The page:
Israel Discount Bank of New York is "a breakthrough in the thinking of bankers," said its new vice president of business development, Zeev Rubinstein.
Until today, the bank was "very square in the box," said the Tenafly resident, who took the job of vice president in December. IDB’s president, Reuven Spiegel, also of Tenafly, has added a new focus on marketing, which is where Rubinstein comes into the picture. His job is to connect the bank to local Jewish organizations, as well as American branches of Israeli businesses.
Zeev Rubinstein, right, recently became vice president of business development for Israel Discount Bank of New York. He and IDB’s president and CEO Reuven Spiegel, left, live in Tenafly.
If, for example, a representative of an Israeli business in the United States wanted to open a bank account, he would need a social security number, a credit card, and other means to check his credit history. Through IDB, the process could be expedited because of the bank’s international reach. But, Rubinstein said, IDB is careful to first make certain that the company is legally operating in the United States.
"Because we know the company from Israel and we know how to check the credit and reliability, that gives us the leverage in helping him adjust in the United States," Rubinstein said. "When it’s legal and done properly, we are the bridge for coming from Israel and going to Israel."
This is Rubinstein’s second stint in the United States. He had previously worked for the Israeli communications firm Leadcom, which sent him in ‘001 to build a U.S. subsidiary. He is also a graduate of the New York Institute of Technology.
He has lived in Tenafly for five years, mainly because "it feels like home" with the JCC on the Palisades, Israeli groceries nearby, and a caf? catering to the Israeli population. "You feel like in a kibbutz in Israel," he said.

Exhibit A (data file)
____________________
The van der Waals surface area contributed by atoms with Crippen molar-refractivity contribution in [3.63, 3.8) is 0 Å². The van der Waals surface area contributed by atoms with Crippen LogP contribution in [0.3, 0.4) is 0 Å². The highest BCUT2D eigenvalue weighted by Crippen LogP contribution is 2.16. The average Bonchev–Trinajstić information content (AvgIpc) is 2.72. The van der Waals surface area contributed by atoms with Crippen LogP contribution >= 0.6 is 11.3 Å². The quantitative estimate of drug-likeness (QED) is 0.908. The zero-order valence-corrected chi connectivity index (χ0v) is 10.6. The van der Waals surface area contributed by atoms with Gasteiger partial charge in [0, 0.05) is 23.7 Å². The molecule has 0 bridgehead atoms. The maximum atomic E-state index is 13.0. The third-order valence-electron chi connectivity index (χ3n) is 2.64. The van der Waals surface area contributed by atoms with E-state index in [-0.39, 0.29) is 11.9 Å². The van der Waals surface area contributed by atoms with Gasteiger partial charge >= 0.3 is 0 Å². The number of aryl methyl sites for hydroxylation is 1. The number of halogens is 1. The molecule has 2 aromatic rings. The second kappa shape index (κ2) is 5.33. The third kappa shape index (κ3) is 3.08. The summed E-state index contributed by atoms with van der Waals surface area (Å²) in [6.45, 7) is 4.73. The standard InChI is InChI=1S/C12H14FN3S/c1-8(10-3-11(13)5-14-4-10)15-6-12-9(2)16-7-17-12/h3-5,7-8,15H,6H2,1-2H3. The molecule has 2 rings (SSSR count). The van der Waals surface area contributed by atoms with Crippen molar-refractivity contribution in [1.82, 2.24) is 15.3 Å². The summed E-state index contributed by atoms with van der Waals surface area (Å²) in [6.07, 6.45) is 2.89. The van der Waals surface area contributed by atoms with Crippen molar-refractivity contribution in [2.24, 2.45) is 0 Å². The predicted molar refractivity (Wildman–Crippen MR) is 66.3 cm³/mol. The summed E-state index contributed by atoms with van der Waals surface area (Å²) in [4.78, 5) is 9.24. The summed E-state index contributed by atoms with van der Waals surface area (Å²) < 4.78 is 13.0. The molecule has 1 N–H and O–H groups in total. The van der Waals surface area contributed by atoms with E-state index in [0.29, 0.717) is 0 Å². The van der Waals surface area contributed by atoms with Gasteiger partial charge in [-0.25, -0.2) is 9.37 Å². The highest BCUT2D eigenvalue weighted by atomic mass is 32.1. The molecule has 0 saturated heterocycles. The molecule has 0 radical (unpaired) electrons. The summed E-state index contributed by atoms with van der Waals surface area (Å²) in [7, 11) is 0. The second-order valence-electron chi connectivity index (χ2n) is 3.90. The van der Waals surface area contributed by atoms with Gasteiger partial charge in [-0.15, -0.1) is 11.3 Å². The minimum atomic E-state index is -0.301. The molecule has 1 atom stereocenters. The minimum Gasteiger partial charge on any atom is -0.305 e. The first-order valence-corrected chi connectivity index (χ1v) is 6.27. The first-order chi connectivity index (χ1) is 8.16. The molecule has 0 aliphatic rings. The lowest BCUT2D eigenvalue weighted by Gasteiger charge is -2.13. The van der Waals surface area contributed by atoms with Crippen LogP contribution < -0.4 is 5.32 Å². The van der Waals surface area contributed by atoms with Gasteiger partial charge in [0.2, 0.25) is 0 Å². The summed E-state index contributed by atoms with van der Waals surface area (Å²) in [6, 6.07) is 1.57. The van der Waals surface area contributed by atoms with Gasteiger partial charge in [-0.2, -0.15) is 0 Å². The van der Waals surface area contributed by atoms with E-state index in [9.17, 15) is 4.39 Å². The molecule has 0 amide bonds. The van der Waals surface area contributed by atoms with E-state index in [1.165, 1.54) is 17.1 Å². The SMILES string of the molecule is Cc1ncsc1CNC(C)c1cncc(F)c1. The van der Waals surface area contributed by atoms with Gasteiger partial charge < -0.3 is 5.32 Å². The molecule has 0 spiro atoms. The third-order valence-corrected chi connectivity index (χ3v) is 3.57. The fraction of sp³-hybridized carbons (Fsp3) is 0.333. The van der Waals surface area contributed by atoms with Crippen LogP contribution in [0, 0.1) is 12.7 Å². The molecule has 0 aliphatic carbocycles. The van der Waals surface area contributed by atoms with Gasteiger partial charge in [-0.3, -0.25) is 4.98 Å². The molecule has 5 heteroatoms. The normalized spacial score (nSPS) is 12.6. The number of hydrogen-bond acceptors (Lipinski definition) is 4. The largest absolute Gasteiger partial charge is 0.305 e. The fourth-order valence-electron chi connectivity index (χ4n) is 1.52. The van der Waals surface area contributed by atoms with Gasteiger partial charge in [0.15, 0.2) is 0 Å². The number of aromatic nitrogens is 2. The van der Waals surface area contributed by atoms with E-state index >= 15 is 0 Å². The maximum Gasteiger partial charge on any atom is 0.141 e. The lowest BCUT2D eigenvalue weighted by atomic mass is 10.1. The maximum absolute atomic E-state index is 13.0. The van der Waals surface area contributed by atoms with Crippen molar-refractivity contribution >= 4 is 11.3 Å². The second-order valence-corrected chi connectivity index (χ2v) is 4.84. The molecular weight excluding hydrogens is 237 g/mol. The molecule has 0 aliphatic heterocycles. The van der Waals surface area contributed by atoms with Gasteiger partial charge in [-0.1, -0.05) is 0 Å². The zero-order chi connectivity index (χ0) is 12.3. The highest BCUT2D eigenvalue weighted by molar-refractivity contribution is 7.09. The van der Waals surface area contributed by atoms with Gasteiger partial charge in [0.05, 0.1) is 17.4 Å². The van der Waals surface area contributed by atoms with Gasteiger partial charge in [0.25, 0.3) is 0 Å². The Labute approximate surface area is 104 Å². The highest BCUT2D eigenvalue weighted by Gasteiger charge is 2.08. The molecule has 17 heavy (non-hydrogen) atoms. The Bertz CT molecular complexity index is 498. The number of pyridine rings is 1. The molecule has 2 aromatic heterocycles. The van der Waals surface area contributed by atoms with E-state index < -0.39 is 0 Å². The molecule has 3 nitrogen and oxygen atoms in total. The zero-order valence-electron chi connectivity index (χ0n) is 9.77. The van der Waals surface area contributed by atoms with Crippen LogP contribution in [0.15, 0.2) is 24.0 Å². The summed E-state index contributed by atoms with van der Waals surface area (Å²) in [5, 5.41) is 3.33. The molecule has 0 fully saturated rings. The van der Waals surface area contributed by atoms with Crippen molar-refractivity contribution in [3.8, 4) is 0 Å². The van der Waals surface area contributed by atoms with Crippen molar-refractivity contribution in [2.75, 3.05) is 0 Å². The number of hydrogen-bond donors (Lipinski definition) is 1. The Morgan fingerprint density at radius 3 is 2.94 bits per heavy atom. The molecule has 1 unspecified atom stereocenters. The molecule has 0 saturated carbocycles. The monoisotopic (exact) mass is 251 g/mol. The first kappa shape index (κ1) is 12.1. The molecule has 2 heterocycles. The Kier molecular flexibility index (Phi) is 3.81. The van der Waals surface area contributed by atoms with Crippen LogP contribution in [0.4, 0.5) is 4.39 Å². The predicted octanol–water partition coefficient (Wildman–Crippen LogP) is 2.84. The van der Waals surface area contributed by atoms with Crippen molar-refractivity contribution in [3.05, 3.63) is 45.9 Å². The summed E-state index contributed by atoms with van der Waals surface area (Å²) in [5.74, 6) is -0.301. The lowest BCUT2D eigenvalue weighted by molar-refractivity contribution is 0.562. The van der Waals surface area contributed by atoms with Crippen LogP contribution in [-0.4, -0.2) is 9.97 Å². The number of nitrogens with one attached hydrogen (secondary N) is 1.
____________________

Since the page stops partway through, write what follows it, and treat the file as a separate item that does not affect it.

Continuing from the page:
IDB of New York is a subsidiary of IDB Ltd. in Tel Aviv, but maintains its position as an independent bank. IDB Ltd. began operations in New York in 1949, opening a full branch in 196′. In 1980, the branch changed its name to IDB New York and took over much of the Western hemisphere banking for IDB Ltd. in Israel. In March ‘000, it became a wholly owned subsidiary of Discount Bancorp Inc., a Delaware holding company it formed to hold its shares.
"We cooperate with each other but we are separate entities," Rubinstein said of the relationship with the Tel Aviv office.
Rubinstein, who said he is "very well connected to the Jewish community," spends his days presenting IDB to the community to grow its involvement.
"When you talk about an Israeli bank you bring immediately the importance of working with an Israeli bank," he said. "You’re not only doing banking in America but you’re doing something for the State of Israel."
Spiegel, who became IDB’s president and CEO one year ago, said the focus of IDB has changed, especially regarding the Jewish community it had "historically neglected," he said.
"Since the bank originated as an international bank, its involvement in the domestic Jewish community was low," Spiegel said. "One of our goals going forward is to get involved."
With $9 billion in assets, IDB is the ninth largest bank in New York City. Its board of directors is looking at a proposed five-year plan. Spiegel also would like to see the bank’s assets grow to $15 billion.
"I will be happy if IDB within five years develops a relatively substantial domestic presence," Spiegel said. "But we’re not going to compete with Wachovia or Chase."
In this task, Rubinstein will be a great asset to the bank because he came with a background in business instead of banking, Spiegel said. "His enthusiasm and connections in the community made him a perfect fit for our needs."